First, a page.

A liquid crystal spatial light modulator (SLM) is used for beam shaping in the fabrication of photonic devices by a femtosecond laser. The SLM is used to both correct for aberrations and shape the wavefront to create a desired intensity distribution at focus. In the fabrication of waveguides in fused silica, the beam shaping creates a structure with circular crosssection that is well mode matched to single mode optical fibres. The SLM also allows for parallelization of the writing through the generation of multiple fabrication foci from the incident beam, thus reducing processing times. It is additionally possible to correct for depth dependent spherical aberration arising from an interface where there is a change in refractive index, generating potential for three dimensional waveguide circuits. These circuits may find application in fields such as quantum optics or astrophotonics.
Development of a high resolution bimorph deformable mirror for free-space optical communications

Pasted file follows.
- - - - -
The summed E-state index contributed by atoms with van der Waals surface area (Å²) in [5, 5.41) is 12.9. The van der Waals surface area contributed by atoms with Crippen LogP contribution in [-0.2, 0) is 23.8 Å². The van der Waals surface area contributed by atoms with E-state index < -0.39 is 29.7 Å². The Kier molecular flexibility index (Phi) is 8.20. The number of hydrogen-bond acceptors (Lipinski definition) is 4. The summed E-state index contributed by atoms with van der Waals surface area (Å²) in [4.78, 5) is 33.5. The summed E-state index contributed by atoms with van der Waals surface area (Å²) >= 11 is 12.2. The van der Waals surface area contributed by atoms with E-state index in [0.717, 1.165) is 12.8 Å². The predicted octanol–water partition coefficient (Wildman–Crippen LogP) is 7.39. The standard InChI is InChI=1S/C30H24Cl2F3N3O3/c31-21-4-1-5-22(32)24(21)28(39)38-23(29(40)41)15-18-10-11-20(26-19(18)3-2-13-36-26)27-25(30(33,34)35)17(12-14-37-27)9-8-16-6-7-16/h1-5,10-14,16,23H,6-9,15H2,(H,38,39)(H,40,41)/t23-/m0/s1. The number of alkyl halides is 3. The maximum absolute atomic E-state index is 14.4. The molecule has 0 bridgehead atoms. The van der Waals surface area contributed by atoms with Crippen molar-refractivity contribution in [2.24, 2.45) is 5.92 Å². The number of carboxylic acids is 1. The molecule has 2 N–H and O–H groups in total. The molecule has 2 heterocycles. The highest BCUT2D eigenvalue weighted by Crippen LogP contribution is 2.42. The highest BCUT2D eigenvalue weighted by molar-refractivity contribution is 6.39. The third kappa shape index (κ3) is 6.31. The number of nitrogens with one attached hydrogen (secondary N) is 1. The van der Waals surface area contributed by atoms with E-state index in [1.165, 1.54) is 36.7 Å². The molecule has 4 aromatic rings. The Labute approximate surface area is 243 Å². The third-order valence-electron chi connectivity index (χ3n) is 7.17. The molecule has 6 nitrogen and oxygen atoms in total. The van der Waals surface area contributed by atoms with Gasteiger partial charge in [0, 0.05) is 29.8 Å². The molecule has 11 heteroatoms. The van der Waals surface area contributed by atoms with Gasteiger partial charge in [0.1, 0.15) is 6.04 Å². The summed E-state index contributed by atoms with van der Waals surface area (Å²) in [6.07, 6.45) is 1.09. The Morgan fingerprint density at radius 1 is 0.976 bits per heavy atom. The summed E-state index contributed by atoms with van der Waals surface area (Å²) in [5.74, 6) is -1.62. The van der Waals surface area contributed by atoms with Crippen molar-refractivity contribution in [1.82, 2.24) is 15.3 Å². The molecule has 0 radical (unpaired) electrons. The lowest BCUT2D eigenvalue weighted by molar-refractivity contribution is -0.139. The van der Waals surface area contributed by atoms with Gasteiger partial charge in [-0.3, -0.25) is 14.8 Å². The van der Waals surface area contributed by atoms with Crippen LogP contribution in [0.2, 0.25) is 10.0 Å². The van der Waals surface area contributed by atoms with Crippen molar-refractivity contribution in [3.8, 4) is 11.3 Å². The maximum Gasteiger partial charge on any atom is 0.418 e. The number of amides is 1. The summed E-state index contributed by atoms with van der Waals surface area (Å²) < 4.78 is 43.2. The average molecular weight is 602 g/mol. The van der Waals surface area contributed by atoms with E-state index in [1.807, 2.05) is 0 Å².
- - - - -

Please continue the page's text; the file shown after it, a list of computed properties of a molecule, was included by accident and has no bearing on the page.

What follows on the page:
Christophe Boulet, Mike Griffith, L.C. Laycock, Andrew McCarthy
BAE SYSTEMS (Operations) Ltd Advanced Technology Centre, West Hanningfield Road, Great Baddow, Chelmsford, Essex CM2 8HN, UK
We describe the development of flexi-circuit addressed, high resolution Bimorph Deformable Mirror (BDM) suitable for a satellite-to-ground optical communications link. In the first phase, the base of one of our existing 37 element mirrors was modified to enable integration onto a commercially available tip-tilt stage whilst keeping the mass similar to that of a standard mirror substrate. Evaluation demonstrated that there was no degradation in performance as a result of the mass reduction and integration. In the current phase, a 100 element BDM with a 10mm optical aperture suitable for integration onto a bespoke tip-tilt platform has been designed and assembled. The results of initial tests are presented.
'Smarter' Ultrafast Lasers with intracavity deformable mirror
Nikolaus Klaus Metzger
School of Physics and Astronomy, University of St Andrews, UK